Enterprise Investment Schemes (EIS) and Seed Enterprise Investment Schemes (SEIS) provide attractive tax reliefs for those investors who are comfortable with the associated risks. Simon Littlejohns, Head of Tax at Birmingham accountants and business advisers Friend Partnership, explains more about EIS and SEIS, along with some factors to consider.
EIS and SEIS – the basics
In very simple terms, with an SEIS investment 50% of the investment can be taken as a relief against tax whilst it is 30% with EIS. The difference in rates is simply recognition that an SEIS investment is likely to be commercially more risky than an EIS investment.
The relief is a deduction from the investor’s tax liability in the tax year of the investment. Alternatively, part or all of the relief can be taken back to the tax year prior to that of the investment if that is more beneficial.
The relief reduces the tax liability potentially to nil but it does not create a repayment unless there is a carry back which results in a repayment of tax which has already been paid.
If the investment is held for at least 3 years there will be no capital gains tax on an ultimate disposal and after 2 years the investment will qualify for 100% Business Property Relief so no Inheritance Tax would be payable on death.
If the investment is not a success and the investor suffers a capital loss, this loss can be deducted from income. However, there are anti-avoidance rules here that limit the amount of any such deduction.
Investments which qualify for EIS and SEIS relief can give investors tremendous personal tax breaks even if the investment does not work out as anticipated.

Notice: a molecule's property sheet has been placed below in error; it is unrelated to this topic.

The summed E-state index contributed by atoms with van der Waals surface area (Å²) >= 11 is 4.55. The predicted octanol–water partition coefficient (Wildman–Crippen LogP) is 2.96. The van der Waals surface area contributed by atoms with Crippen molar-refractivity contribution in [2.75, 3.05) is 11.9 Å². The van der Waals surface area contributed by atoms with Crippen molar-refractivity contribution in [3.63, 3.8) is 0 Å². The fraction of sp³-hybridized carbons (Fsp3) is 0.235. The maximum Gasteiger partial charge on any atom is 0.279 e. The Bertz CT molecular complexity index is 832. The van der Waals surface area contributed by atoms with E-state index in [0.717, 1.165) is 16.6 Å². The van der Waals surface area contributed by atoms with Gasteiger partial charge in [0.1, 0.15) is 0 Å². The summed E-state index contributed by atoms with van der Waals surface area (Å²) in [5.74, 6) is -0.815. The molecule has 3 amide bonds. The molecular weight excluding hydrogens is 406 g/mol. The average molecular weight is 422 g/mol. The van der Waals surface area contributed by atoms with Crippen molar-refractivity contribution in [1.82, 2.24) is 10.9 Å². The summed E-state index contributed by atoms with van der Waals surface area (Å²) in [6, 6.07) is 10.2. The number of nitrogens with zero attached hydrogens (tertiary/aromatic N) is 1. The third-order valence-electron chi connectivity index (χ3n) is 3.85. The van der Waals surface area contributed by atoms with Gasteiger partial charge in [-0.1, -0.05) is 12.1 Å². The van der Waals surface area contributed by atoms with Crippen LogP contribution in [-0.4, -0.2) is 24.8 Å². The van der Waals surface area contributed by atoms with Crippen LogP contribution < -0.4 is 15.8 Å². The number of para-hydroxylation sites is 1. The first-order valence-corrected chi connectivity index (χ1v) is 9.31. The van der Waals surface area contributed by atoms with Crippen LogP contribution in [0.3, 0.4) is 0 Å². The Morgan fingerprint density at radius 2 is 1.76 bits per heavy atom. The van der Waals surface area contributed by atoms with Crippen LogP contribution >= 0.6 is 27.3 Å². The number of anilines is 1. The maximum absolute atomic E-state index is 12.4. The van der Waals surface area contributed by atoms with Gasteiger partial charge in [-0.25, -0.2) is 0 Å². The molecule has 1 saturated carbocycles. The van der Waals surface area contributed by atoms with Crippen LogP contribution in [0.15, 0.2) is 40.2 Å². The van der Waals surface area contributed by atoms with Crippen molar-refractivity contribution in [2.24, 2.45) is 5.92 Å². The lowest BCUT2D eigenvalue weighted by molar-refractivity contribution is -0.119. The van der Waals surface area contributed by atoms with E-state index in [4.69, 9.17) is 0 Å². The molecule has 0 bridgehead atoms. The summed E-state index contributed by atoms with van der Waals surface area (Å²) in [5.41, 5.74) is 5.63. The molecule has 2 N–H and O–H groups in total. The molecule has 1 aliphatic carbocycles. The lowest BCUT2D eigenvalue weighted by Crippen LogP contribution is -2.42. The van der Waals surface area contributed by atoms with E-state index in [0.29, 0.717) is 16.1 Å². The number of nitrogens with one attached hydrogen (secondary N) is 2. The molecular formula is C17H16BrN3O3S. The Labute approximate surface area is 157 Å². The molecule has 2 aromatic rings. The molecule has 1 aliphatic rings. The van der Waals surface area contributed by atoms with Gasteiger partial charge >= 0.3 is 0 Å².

Companies wishing to raise capital may also be more likely to attract investors if they can offer the EIS or SEIS tax breaks.
Things to consider with EIS AND SEIS
There are a number of conditions which apply to both the company and the potential investor which all need to be met before relief can be claimed. HMRC monitor the rules and conditions very closely and many an opportunity has fallen by the wayside because the rules have not been followed to the letter.
Some of the main issues which need to be considered are as follows:
- The company must be carrying out a qualifying trading activity – there are various activities treated as a non-qualifying so these need to be reviewed;
- There are financial limits for both the company and the investor which limit the amount the company can raise and an individual can invest;
- The shares acquired must be new ordinary shares issued for cash;
- The individual investor must have no connection with the company and must not have an investment that would give them more than 30% of the ordinary share capital;
- The financial limits for an SEIS company are much lower than those for an EIS company;
- An SEIS company must have a new trade which is a trade that has been going for less than 2 years; and
- The company must be an independent company and not under the control of another company.
Setting up a scheme
The authorisation procedures for both EIS and SEIS are very prescriptive cialisfrance24.com and care is needed when dealing with the various steps and completing the necessary forms.
It is possible for companies to secure an advance approval from HMRC that their activities qualify. This is an advisable approach if there is any doubt as to whether or not a company’s activities fall within the legislation.
The EIS and the SEIS rules give tremendous tax breaks for sophisticated investors and an opportunity for potentially qualifying companies to tap into a market which they may have overlooked to date.
However, care is needed as there is devil in the detail and HMRC are assiduous in ensuring that there is compliance with the legislation at all levels. Therefore, companies wanting to raise EIS and SEIS funds need to take great care and seek appropriate advice.